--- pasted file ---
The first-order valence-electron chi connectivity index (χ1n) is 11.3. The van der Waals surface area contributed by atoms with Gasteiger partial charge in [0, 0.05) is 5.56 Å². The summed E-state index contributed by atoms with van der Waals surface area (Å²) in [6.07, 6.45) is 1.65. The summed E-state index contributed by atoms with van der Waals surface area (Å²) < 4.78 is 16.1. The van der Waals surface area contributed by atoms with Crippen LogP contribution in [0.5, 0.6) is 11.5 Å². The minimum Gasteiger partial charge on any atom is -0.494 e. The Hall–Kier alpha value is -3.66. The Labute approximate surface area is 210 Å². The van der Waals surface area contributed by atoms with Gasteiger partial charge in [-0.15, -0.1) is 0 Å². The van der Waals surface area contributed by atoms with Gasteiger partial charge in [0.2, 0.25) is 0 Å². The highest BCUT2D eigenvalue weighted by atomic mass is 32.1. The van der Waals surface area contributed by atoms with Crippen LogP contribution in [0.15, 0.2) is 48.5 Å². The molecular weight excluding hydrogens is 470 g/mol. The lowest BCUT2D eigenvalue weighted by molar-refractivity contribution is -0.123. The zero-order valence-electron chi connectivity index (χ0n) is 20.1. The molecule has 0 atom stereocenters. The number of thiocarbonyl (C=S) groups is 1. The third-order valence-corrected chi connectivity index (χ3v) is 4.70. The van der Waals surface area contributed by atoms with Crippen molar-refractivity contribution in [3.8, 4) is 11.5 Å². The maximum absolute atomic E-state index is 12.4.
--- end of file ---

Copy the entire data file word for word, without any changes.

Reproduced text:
The first-order valence-electron chi connectivity index (χ1n) is 11.3. The van der Waals surface area contributed by atoms with Gasteiger partial charge in [0, 0.05) is 5.56 Å². The summed E-state index contributed by atoms with van der Waals surface area (Å²) in [6.07, 6.45) is 1.65. The summed E-state index contributed by atoms with van der Waals surface area (Å²) < 4.78 is 16.1. The van der Waals surface area contributed by atoms with Crippen LogP contribution in [0.5, 0.6) is 11.5 Å². The minimum Gasteiger partial charge on any atom is -0.494 e. The Hall–Kier alpha value is -3.66. The Labute approximate surface area is 210 Å². The van der Waals surface area contributed by atoms with Gasteiger partial charge in [-0.15, -0.1) is 0 Å². The van der Waals surface area contributed by atoms with Gasteiger partial charge in [0.2, 0.25) is 0 Å². The highest BCUT2D eigenvalue weighted by atomic mass is 32.1. The van der Waals surface area contributed by atoms with Crippen LogP contribution in [0.15, 0.2) is 48.5 Å². The molecular weight excluding hydrogens is 470 g/mol. The lowest BCUT2D eigenvalue weighted by molar-refractivity contribution is -0.123. The zero-order valence-electron chi connectivity index (χ0n) is 20.1. The molecule has 0 atom stereocenters. The number of thiocarbonyl (C=S) groups is 1. The third-order valence-corrected chi connectivity index (χ3v) is 4.70. The van der Waals surface area contributed by atoms with Crippen molar-refractivity contribution in [3.8, 4) is 11.5 Å². The maximum absolute atomic E-state index is 12.4.